In The Shower (now retitled “Killer Party”), a group of Los Angeles suburbanites gather for a baby shower, only to find themselves in the middle of a pandemic that appears to change people into roving zombies. Alex Drummond’s directorial debut is amusing, but the plot and action are stretched a little too thinly for a full-length feature, despite appealing performances.
Nick (Kurt Ela, “Death’s Door”) and Mary (Rachael Drummond, “Dig Two Graves”) are having a baby. They’re in showbiz, and their mutual agent Joanne (Suzanne Sena, “Sex, Marriage and Infidelity”) throws them a very nice party at her home, inviting all of their friends. There’s some mild tension (one woman wants another baby, but her husband demurs; one man is the ex of a woman who’s there with her new man), but the action kicks up a few notches as the party winds down, when a neighbor from across the street stumbles through the front door, bloodied and carrying a knife, ranting about stabbing his wife before she could stab him, or something. Next thing you know, he’s attacking people, and then out the door he’s sent.
Seems like a zombie/rage virus to me. Then a clown gets involved, which is always fun to watch. And man, is this clown ragged. Makeup all off-kilter, devilish grin, more like Pennywise than Bozo — and he’s just finished entertaining the little kids at the baby shower! He, too “turns,” as they say, as do other neighbors and even some of the party guests.
Soon everyone’s running out of food, with no water (shut off), no power (shut off), and no phone signals. One guest speculates that the latter could be attributed to an electromagnetic pulse, which would also explain why the cars apparently don’t start. Yes, our heroes are stuck. Whenever they wander outside, they’re attacked; like men to big-screen TVs, the afflicted congregate outside the home when someone steps out. There’s plenty of carnage — evisceration, cannibalism, and so on.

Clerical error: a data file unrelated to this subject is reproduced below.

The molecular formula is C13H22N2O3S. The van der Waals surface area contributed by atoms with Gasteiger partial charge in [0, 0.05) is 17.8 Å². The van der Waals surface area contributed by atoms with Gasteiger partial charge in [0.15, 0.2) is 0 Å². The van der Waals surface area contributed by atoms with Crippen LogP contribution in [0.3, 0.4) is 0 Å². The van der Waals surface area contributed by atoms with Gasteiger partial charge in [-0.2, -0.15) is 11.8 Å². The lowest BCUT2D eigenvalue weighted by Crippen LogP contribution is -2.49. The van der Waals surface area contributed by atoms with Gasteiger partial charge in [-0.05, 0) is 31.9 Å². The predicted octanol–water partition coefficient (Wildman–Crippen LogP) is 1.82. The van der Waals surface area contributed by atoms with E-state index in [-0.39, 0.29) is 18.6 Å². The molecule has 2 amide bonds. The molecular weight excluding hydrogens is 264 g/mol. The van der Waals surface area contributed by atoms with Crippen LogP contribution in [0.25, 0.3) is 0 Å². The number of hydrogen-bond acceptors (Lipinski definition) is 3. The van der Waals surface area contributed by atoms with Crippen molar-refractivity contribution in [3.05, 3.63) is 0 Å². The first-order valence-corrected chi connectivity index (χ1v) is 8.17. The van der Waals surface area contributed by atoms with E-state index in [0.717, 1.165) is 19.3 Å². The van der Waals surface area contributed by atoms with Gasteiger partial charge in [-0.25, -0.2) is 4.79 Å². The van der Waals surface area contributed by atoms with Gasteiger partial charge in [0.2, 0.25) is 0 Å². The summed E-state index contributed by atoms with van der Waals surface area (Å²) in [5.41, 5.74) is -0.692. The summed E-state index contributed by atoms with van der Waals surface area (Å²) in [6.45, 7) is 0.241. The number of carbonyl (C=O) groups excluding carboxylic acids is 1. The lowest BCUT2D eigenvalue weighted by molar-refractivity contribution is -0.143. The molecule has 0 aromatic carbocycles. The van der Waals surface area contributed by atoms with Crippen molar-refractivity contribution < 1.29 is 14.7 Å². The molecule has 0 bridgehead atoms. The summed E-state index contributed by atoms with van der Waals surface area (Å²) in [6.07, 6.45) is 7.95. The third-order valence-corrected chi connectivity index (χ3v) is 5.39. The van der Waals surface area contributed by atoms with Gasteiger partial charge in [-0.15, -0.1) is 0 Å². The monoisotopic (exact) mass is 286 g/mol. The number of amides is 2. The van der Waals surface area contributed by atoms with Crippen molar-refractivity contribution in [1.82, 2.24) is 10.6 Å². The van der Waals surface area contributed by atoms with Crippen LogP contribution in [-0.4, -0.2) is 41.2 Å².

There are some amusing, well-staged gags. The bloody, frothing clown is one of them. Another is the man who is willingly quarantined with his ex (who appears to have been infected), solely so he can convince her to come back to him and his ever-doting ways. It doesn’t end well. There’s also the sight of a foray by four of the men across the street, bound in duct taped phone books and holding such weapons as golf clubs and hammers.
Ultimately, though, The Shower could have been better served as a short film. I caught this at the Spooky Movie International Horror Film Festival, presented at the AFI Silver Theatre. The film was preceded by two shorts, as is the norm for this festival: One was about two haunted Creed tickets (very funny), and the other about a man who sets up an old friend for a hit-and-run (quite clever). The movies in this festival, like most new-movie festival entries, can be hit or miss anyway. I wouldn’t classify The Shower as a miss, but it’s not quite a hit; tighter editing could have produced much scarier comedy-thriller.